Diabetes can also occur in cats as a secondary disease or as a side effect due to certain medicines. Illnesses such as pancreatitis – inflammation of the pancreases – can destroy so much of the organ tissue that insulin production is no longer viable. Cushing’s disease, although rare, is often associated with diabetes too.

Use of glucocorticoid medicines – such as prednisone and prednisolone – for diseases such as asthma, allergies and inflammatory bowel disease can increase the risk for diabetes when used in high doses over long periods of time. If these medications are weaned away, treatment with insulin and a different diet will usually see the diabetes go into remission.

The Symptoms of Feline Diabetes

There are many signs and symptoms of your cat suffering from diabetes, here are some of the most common:

  • Increased Urination and Thirst

Due to the increased levels of glucose in the blood, your cat’s kidneys will work extra hard to dispel this extra glucose, meaning your cat will be using the litter tray more. As this excess glucose carries water with it, your cat will lose more water during urination than they normally would. Your cat will try to fix this by drinking more than normal.

If you see your cat using the litter tray more often or going outside more, matched with their water fountain (or bowl) needing to be filled more often, then it could be a sign of diabetes. Also keep an eye out for your cat trying to drink from unusual places, such as a leaky tap or toilet. If this is unusual behaviour for them then take them to the vet.

  • Changes in Eating Habits

When a cat loses their appetite, it is the first warning bell that something is not right. This can happen from diabetes or a host of other problems, so if your cat’s eating has slowed or stopped then a trip to the vets for tests is a must.Conversely, diabetes can also cause a cat to eat a lot more than usual. This, especially when matched with weight loss, can be a sign of diabetes.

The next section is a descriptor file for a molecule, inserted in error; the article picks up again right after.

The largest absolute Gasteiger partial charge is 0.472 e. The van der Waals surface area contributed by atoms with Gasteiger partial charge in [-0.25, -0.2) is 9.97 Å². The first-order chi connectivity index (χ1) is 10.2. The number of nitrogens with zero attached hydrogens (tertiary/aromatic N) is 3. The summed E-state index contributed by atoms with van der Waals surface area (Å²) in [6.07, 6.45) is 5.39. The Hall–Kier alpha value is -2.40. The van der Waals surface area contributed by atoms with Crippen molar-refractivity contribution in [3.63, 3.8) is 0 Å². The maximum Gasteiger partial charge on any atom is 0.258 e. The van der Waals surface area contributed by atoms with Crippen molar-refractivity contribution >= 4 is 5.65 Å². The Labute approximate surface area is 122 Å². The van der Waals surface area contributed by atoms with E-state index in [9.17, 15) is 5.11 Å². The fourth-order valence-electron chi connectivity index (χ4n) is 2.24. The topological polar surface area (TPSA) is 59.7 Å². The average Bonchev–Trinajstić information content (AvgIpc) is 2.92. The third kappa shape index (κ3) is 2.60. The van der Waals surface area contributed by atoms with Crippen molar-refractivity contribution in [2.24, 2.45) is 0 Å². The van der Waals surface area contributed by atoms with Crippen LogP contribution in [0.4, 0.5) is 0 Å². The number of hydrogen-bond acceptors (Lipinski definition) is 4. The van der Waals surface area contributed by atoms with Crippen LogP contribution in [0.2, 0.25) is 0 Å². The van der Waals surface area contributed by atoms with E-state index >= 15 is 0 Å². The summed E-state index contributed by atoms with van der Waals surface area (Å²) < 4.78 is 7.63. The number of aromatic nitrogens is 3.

• Weight Loss

As diabetes stops the body using the food they eat as energy, it will instead turn to fat stores in the body for energy. This means that if your cat has started to lose weight quite dramatically then diabetes may be the cause.

You should also look out for your cat being more lethargic than normal, as a lack of energy could be the result of diabetes. A cat that doesn’t want to play, sleeps more and hides are all signs that something is not quite right.


Keep in mind, though, that the severity of these symptoms will vary from cat to cat and may not even show up at all. As owners, we generally know when our cats aren’t acting their usual self, so if you think something is up then take them to the vets. Even if it’s just for your own peace of mind.

Other less common symptoms of diabetes include:

• Poor coat
• Liver enlargement
• Leg weakness
• Bladder infections

Diagnosing Diabetes in Cats

As many of the symptoms of diabetes are shared with other diseases and conditions, your vet is likely to conduct a generalised blood test to look for various blood markers.